Friday 7th October 2011
Train - Faversham to Ebbsfleet International
Train - Ebbsfleet International, to Brussels
Train - Brussels to Bruges
Brugge Belgium
From here by car with Sharen and Ken

Saturday 8th October 2011
Delft Holland

Monday 10th October 2011

Tuesday 11th October 2011
Cruise ship - APT – Amsterdam to Budapest Hungary

Tuesday 25th October 2011
Plane - Budapest to Rome Italy
Plane - Rome to Kuala Lumpur Malaysia

Wednesday 26th October 2011
Plane - Kuala Lumpur to Melbourne

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We have been progressively ticking off our lists in preparation for departure while trying not to go over the edge as each task completed seemed to lead to even more. BUT..we are finally getting ahead of all that and can see an end to it and a beginning to our break. Bring it on is all I can say.

The fact that we will be traveling on motorbikes and have limited luggage space means I've made my lists for what I will pack then culled them, and culled them and culled them again and will hopefully end up with enough clothes to give me enough choices / changes / combinations when I am off the bike to feel somewhat feminine as well as toiletries, traveling documents, notebook, camera, mobile phones, electrical leads and plugs (requiring a larger container than my toiletry bag would you believe) not to mention the replacements we need for our bike riding.

For me that is a helmet, waterproofs and gloves to replace what was damaged in my accident last year, and some more gloves and boots for Norm as the old ones he took barely lasted for the ride. Our UK contact (Gareth) has sorted some pannier bags for Norm's bike so we have some more options for what we can carry and access which will make for more comfortable travel when we are on the bikes and we will leave the bike gear in the UK for another year so will give us some more space when we move on.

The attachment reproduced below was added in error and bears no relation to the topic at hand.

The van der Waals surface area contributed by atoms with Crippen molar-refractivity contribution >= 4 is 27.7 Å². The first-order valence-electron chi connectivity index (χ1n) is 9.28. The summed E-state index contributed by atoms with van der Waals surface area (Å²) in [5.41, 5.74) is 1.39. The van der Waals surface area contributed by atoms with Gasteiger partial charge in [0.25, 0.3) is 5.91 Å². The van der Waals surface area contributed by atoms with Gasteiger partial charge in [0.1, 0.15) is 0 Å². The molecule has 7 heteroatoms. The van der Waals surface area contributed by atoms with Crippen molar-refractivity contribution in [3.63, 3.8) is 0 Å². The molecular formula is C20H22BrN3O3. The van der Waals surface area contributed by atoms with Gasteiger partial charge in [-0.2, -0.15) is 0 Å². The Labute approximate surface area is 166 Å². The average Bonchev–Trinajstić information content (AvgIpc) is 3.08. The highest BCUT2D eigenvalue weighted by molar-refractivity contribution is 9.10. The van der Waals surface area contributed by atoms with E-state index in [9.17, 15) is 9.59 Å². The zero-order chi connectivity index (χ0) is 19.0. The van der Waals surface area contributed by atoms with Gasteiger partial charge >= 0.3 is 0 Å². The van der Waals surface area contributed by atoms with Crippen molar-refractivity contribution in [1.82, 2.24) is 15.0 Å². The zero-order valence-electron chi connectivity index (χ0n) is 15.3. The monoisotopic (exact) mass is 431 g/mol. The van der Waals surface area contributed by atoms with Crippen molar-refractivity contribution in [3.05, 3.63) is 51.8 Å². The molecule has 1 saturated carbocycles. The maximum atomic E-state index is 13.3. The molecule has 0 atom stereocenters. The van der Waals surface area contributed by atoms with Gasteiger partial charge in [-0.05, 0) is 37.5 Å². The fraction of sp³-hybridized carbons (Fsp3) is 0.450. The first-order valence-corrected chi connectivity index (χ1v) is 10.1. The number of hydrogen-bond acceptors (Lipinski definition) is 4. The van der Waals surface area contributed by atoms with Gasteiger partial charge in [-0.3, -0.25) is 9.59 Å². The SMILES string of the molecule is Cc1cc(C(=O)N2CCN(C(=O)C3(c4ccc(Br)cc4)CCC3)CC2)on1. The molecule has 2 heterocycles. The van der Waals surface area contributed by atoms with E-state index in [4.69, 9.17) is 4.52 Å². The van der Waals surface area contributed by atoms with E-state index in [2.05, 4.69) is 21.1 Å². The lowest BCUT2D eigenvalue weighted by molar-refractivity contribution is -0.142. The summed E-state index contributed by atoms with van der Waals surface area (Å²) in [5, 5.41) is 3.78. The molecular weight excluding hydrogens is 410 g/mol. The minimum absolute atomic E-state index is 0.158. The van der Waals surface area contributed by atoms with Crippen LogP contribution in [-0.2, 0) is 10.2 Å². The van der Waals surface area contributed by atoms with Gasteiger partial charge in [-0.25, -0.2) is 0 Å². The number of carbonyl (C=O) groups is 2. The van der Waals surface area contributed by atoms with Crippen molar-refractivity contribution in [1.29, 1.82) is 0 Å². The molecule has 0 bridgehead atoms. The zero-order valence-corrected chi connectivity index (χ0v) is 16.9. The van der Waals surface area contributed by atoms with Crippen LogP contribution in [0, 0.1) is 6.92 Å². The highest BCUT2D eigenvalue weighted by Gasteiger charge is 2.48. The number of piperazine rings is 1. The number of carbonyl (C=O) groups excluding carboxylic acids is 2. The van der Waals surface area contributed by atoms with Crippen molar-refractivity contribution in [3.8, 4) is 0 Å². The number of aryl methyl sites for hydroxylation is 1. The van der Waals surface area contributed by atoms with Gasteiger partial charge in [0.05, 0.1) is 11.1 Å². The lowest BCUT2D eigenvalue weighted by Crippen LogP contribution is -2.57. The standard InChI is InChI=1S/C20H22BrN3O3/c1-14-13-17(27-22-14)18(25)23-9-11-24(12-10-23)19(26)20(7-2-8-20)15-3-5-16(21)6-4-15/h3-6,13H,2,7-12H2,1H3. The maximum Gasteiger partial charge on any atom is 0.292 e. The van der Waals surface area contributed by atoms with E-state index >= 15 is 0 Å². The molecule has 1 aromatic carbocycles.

Thankfully Norm is a much more succinct packer than me, you would almost think his life's work has been about maximizing what fits where and minimizing the space needed so there are some advantages in a background in logistics. An example of that was his comment when I suggested we should pack a change of clothes in our carry on bags in case our luggage disappears. His response? I'll pack a pair of jocks. A universal male response I suspect.

The cases have been on our billiard table for around a week now and been progressively packed, unpacked, reorganized and repacked. We will eventually say enough is enough and say we are done.

Nearly packed and ready to go!

We plan to leave here the night before we fly out so we can relax for a few hours and spend some time with Sharen and Ken who we will meet up with in Paris September 12th. We will compare notes and toast the start of the adventure before heading for the airport September 1st.

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Since 1972 we have travelled all over our great country in trucks carrying freight and helping keep the wheels of industry turning but since 2007 we have started using every chance we can get to explore our great country on motorbikes.

The exercise started out as a bit of a stress buster and was very effective but by accident we found it was a great way to catch up with customers, find lots of routes which are not truck friendly allowing us to cross them off the work list and also to keep track of the development we contribute to and to learn and anticipate of more to come. So there you go we have found another way to make work time fun time.

2009 saw our great Darwin bike ride when we retraced the route of our 1971 working holiday up the east coast of Australia across to Darwin through Mt Isa, then down through the centre and home travelling some 11,300kms in all. An interesting reflection on the passage of time and how road transport (freight) has changed so much of what Australians take for granted, also to note the numbers of regional and national projects our company has been part of. Needless to say it was also a thrill to catch up with some of our trucks in our travels. (I will eventually transfer the travelogue onto the website so it is here for viewing).